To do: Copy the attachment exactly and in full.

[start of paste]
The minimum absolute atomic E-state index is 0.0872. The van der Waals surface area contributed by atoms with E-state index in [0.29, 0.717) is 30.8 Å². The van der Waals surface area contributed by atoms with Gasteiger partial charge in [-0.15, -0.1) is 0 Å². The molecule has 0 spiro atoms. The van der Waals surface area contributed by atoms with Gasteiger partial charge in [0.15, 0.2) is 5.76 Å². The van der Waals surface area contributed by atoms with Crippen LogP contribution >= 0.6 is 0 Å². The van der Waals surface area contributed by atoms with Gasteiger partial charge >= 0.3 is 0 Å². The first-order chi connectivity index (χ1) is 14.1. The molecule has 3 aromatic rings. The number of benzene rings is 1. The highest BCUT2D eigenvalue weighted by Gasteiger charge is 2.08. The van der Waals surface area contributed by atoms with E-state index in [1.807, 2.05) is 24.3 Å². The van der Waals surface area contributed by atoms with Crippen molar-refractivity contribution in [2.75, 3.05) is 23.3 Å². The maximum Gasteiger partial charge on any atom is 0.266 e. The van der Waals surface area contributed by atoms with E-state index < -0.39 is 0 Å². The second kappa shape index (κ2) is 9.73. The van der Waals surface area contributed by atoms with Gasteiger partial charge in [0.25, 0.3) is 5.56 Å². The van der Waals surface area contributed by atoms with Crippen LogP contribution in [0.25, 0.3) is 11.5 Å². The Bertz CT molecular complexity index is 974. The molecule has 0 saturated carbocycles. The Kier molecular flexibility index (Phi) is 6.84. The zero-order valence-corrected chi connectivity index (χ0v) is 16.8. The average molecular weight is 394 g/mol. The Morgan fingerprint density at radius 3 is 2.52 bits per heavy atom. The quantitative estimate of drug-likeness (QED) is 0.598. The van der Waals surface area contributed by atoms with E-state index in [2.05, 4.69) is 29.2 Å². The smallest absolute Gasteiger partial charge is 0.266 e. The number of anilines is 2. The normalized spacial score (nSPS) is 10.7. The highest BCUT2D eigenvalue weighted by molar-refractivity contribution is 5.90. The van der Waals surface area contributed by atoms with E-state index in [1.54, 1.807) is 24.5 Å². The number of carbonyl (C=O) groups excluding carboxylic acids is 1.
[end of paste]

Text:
The minimum absolute atomic E-state index is 0.0872. The van der Waals surface area contributed by atoms with E-state index in [0.29, 0.717) is 30.8 Å². The van der Waals surface area contributed by atoms with Gasteiger partial charge in [-0.15, -0.1) is 0 Å². The molecule has 0 spiro atoms. The van der Waals surface area contributed by atoms with Gasteiger partial charge in [0.15, 0.2) is 5.76 Å². The van der Waals surface area contributed by atoms with Crippen LogP contribution >= 0.6 is 0 Å². The van der Waals surface area contributed by atoms with Gasteiger partial charge >= 0.3 is 0 Å². The first-order chi connectivity index (χ1) is 14.1. The molecule has 3 aromatic rings. The number of benzene rings is 1. The highest BCUT2D eigenvalue weighted by Gasteiger charge is 2.08. The van der Waals surface area contributed by atoms with E-state index in [1.807, 2.05) is 24.3 Å². The van der Waals surface area contributed by atoms with Crippen molar-refractivity contribution in [2.75, 3.05) is 23.3 Å². The maximum Gasteiger partial charge on any atom is 0.266 e. The van der Waals surface area contributed by atoms with E-state index < -0.39 is 0 Å². The second kappa shape index (κ2) is 9.73. The van der Waals surface area contributed by atoms with Gasteiger partial charge in [0.25, 0.3) is 5.56 Å². The van der Waals surface area contributed by atoms with Crippen LogP contribution in [0.25, 0.3) is 11.5 Å². The Bertz CT molecular complexity index is 974. The molecule has 0 saturated carbocycles. The Kier molecular flexibility index (Phi) is 6.84. The zero-order valence-corrected chi connectivity index (χ0v) is 16.8. The average molecular weight is 394 g/mol. The Morgan fingerprint density at radius 3 is 2.52 bits per heavy atom. The quantitative estimate of drug-likeness (QED) is 0.598. The van der Waals surface area contributed by atoms with E-state index in [2.05, 4.69) is 29.2 Å². The smallest absolute Gasteiger partial charge is 0.266 e. The number of anilines is 2. The normalized spacial score (nSPS) is 10.7. The highest BCUT2D eigenvalue weighted by molar-refractivity contribution is 5.90. The van der Waals surface area contributed by atoms with E-state index in [1.54, 1.807) is 24.5 Å². The number of carbonyl (C=O) groups excluding carboxylic acids is 1.